As organizations shift towards virtualization-enabled datacenters, the importance of the network also increases. In order to benefit from virtualization, organizations must work to align datacenter operations to their network operations. The network(s) must be positioned to efficiently connect to the applications running in the datacenter. Deployment of an architecture that allows server, storage and network resources to be standardized and consolidated enables their greater utilization. Such an approach also enhances resilience, ensures application availability and extends the lifecycle of capital assets.
Organizations must define a strategy that spans their unique tech-nical, business, and financial requirements and then analyze ROI. They need to evaluate the current datacenter infrastructure, understand and identify opportunities to reduce CAPEX and OPEX before investing in virtualization. Developing new models that support the virtualized environment helps to bring a highly productive datacenter to reality.
Service Providers and Virtualization
The use of common compute, storage, and networking components enables service providers to deliver new, enhanced services in a more timely fashion and facilitates integration of service offerings. It helps to shift workloads based on user demand and helps the infrastructure to scale appropriately. Providing an end-to end-architecture that extends from the datacenter to the customer helps to leverage benefits across service portfolios.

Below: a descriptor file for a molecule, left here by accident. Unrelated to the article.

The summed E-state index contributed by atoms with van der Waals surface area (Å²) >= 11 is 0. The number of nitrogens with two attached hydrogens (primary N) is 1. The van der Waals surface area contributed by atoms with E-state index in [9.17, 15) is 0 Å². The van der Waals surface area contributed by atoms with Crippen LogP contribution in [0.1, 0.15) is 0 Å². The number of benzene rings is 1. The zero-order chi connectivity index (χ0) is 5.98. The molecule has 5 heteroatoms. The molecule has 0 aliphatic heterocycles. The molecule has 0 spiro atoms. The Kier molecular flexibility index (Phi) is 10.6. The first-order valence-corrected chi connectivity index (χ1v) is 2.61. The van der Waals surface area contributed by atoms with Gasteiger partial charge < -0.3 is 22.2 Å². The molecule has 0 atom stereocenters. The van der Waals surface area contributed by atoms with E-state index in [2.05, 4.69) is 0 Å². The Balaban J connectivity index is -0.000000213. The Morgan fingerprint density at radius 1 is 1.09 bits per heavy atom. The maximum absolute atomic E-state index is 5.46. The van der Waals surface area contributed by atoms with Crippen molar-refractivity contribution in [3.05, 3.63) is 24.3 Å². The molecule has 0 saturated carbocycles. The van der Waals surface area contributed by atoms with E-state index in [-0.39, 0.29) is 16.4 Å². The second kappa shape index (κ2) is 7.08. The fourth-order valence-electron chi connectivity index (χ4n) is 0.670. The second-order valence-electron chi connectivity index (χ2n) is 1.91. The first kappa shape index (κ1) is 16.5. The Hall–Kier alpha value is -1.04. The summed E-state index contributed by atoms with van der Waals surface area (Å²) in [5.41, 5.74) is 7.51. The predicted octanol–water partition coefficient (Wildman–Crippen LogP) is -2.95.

A migration away from service 'silos' facilitates compute, storage, and bandwidth to scale independently, while at the same time safeguarding customer data in transit and in the datacenter. In addition to increasing the utilization rates of existing assets, a common unified infrastructure helps service providers reduce energy and consumption costs, leading to a "greener" environment.
Transitioning to a virtualized environment requires change on many levels, often compounded by process, policy, and people issues. Organizations that move away from a piece-meal approach to an integrated one and manage the datacenter as a whole rather than as individual technology stand to benefit in the long term. Taking a big picture approach to address various datacenter infrastructure challenges is the mantra for success.